The Mediation Process in the Primary Grades
Tarry L. Lindquist, educational consultant, adapted this lesson from another lesson entitled State of Washington v. Herschel C. Lyon, which she wrote with Julia A. Gold and Margaret Fisher. Staff at the Washington State Administrative Office of the Courts (AOC) edited the lesson and updated it in 2012. For more information, contact AOC Court Services, 1206 Quince Street SE, PO Box 41170, Olympia, WA 98504-1170. For an electronic copy of this lesson, or to view other lesson plans, visit Educational Resources on the Washington Courts Web site at: www.courts.wa.gov/education/.
- Students will be able to list the steps in the mediation process.
- Students will role-play the mediation process in a variety of situations.
30 minutes (this is less than a typical class period of 50-55 minutes)
- Begin the class by introducing yourself to the students and telling a little bit about yourself, if this is your first class.
- Ask students if they ever have problems on the playground. Elicit several responses. Ask students how they solve their problems. Listen to several responses. Tell the students that you are going to share with them a special way to solve problems; the special way is called mediation. Write the word "mediation" on the board or on a docu-camera.
- Tell the following story:
Two children were playing catch on the playground at recess. Pretty soon another child came along and asked to play. The two children said, "No! We don't want to play with you." The little child who was left out cried and cried.
- Ask the students the following questions:
Could this situation ever happen on your playground? How did the children feel? Was this a good thing to happen?
- Tell the students you're now going to see if mediation would help. Explain that mediation is a process when people disagree. They talk with the help of someone else who is not involved in the disagreement who helps them find a compromise or a common ground on which they can agree to solve their problem. This person is called mediator.
- Ask for three volunteers to act out the scene as told under procedure 3. When the two children reject the third child, step in as the mediator and coach the children through the mediation process.
Steps in the Mediation Process
"Hello, my name is Mediator______. What are your names? It seems like you have a problem here. Would you like me to help?"
(The goal here is to put the parties at ease. The mediator does not make the decisions; the mediator only facilitates helping the parties come to their own agreement.)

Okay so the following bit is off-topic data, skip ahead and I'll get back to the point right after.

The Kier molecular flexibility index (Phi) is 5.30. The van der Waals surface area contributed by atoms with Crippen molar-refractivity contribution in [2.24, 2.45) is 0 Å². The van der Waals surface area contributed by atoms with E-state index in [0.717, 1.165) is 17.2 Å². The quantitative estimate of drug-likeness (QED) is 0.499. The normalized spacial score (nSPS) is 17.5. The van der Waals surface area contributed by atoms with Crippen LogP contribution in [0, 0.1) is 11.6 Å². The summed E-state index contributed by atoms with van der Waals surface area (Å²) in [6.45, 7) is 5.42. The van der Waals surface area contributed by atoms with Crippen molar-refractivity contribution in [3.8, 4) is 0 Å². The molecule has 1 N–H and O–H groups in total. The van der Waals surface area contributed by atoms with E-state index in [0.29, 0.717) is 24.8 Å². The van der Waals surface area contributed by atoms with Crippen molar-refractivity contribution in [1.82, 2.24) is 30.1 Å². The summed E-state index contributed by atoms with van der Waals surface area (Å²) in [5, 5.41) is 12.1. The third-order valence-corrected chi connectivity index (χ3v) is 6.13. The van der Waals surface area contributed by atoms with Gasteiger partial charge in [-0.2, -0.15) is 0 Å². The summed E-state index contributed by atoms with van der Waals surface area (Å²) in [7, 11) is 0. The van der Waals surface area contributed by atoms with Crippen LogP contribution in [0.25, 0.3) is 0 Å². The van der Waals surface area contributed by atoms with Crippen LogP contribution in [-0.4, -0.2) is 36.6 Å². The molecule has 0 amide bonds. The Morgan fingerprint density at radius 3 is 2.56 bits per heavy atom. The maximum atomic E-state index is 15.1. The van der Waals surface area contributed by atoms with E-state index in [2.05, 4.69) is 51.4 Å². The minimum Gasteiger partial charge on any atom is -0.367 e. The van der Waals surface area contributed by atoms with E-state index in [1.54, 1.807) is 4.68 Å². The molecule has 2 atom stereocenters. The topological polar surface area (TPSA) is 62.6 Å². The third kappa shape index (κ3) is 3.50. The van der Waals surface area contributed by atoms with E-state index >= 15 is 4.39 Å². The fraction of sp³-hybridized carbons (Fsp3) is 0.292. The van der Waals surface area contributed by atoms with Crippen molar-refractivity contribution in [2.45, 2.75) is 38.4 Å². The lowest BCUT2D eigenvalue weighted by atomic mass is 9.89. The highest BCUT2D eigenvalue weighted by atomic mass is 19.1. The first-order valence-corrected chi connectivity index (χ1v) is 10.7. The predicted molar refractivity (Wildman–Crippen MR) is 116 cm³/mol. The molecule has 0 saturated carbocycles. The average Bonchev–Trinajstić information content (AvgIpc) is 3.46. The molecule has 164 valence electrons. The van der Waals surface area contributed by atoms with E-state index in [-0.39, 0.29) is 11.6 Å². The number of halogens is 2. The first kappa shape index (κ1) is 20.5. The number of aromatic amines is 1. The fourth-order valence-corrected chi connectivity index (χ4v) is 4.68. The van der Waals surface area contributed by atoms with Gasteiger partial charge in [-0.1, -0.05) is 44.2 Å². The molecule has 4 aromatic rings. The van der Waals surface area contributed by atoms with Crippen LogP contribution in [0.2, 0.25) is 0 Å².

- Telling the Story:
Ask each side to tell his or her side of the story without interruptions from the other side. The mediator does not take sides, but listens as each person speaks.
- Brainstorm Solutions:
Ask students for ideas about how to solve the conflict. Suggested questions are: "What would have to happen for you to feel better about this? How could we solve this problem?"
Elicit ideas from the whole class at this time, not just the students who acted out the scene.
- Reach an Agreement:
Help the parties find a solution they can all live with or a compromise to resolve the dispute.
Invite other volunteers to role play the steps in the mediation process. Keep coaching. Ask the other children to help you coach each group through the process. Repeat several times, until you feel confident the children understand the process.
Primary children learn more efficiently when they involve many modalities. To help the students retain the steps in the mediation process, you might make up a little routine to help them recall each step.
Introductions -- pretend to shake hands
Telling the Story -- make talking noises with your hands
Brainstorm Solutions -- touch your head
Reach an Agreement -- give a "high five" or “knuckle bump” sign
Review the steps in the mediation process by asking the children to tell you what those steps are. Divide the class up into groups of four students each. Have each group role play the same story, taking turns being mediator. Ask students if they understand the assignment. Walk around, coach, and compliment. Stop every three to five minutes and ask for a group to volunteer to show the rest of the class their enactment of the mediation process.
If there is time, tell another story or ask the teacher to tell a story that highlights a common class conflict. For example, tell the following story:
The children were all lined up to go to library. Suddenly, one child at the back of the line charged up and got in front. The other children didn't like that at all so they pushed the child out the way. They pushed so hard the child fell down and got hurt.
Ask four or five children to role-play the scene of crowding in line; have another student act as the mediator. Coach the children through the process. Solicit advice from the rest of the class using this as a review of the steps in the mediation process.